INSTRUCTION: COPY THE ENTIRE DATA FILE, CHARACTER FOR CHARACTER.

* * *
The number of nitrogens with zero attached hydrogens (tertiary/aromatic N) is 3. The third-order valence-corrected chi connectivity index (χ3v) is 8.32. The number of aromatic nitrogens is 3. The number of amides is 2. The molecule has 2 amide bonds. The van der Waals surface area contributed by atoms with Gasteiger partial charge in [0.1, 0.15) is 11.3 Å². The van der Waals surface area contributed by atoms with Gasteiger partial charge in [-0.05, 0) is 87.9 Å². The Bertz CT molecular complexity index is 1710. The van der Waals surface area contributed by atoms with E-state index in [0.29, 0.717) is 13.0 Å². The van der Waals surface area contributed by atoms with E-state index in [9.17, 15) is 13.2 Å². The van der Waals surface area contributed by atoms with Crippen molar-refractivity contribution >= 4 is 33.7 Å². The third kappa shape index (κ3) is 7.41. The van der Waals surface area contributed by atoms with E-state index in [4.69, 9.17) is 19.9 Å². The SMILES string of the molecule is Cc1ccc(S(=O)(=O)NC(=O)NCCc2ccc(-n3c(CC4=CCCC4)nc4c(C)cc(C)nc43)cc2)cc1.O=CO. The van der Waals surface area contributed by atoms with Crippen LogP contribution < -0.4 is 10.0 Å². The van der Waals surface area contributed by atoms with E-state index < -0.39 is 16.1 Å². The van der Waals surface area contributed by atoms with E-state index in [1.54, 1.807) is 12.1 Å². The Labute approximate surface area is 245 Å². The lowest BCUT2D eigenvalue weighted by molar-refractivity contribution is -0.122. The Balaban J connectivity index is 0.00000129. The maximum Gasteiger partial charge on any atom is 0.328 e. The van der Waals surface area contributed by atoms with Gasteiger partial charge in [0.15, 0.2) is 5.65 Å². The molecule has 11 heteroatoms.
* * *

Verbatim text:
The number of nitrogens with zero attached hydrogens (tertiary/aromatic N) is 3. The third-order valence-corrected chi connectivity index (χ3v) is 8.32. The number of aromatic nitrogens is 3. The number of amides is 2. The molecule has 2 amide bonds. The van der Waals surface area contributed by atoms with Gasteiger partial charge in [0.1, 0.15) is 11.3 Å². The van der Waals surface area contributed by atoms with Gasteiger partial charge in [-0.05, 0) is 87.9 Å². The Bertz CT molecular complexity index is 1710. The van der Waals surface area contributed by atoms with E-state index in [0.29, 0.717) is 13.0 Å². The van der Waals surface area contributed by atoms with E-state index in [9.17, 15) is 13.2 Å². The van der Waals surface area contributed by atoms with Crippen molar-refractivity contribution >= 4 is 33.7 Å². The third kappa shape index (κ3) is 7.41. The van der Waals surface area contributed by atoms with E-state index in [4.69, 9.17) is 19.9 Å². The SMILES string of the molecule is Cc1ccc(S(=O)(=O)NC(=O)NCCc2ccc(-n3c(CC4=CCCC4)nc4c(C)cc(C)nc43)cc2)cc1.O=CO. The van der Waals surface area contributed by atoms with Crippen LogP contribution < -0.4 is 10.0 Å². The van der Waals surface area contributed by atoms with E-state index < -0.39 is 16.1 Å². The van der Waals surface area contributed by atoms with E-state index in [1.54, 1.807) is 12.1 Å². The Labute approximate surface area is 245 Å². The lowest BCUT2D eigenvalue weighted by molar-refractivity contribution is -0.122. The Balaban J connectivity index is 0.00000129. The maximum Gasteiger partial charge on any atom is 0.328 e. The van der Waals surface area contributed by atoms with Gasteiger partial charge in [0.15, 0.2) is 5.65 Å². The molecule has 11 heteroatoms.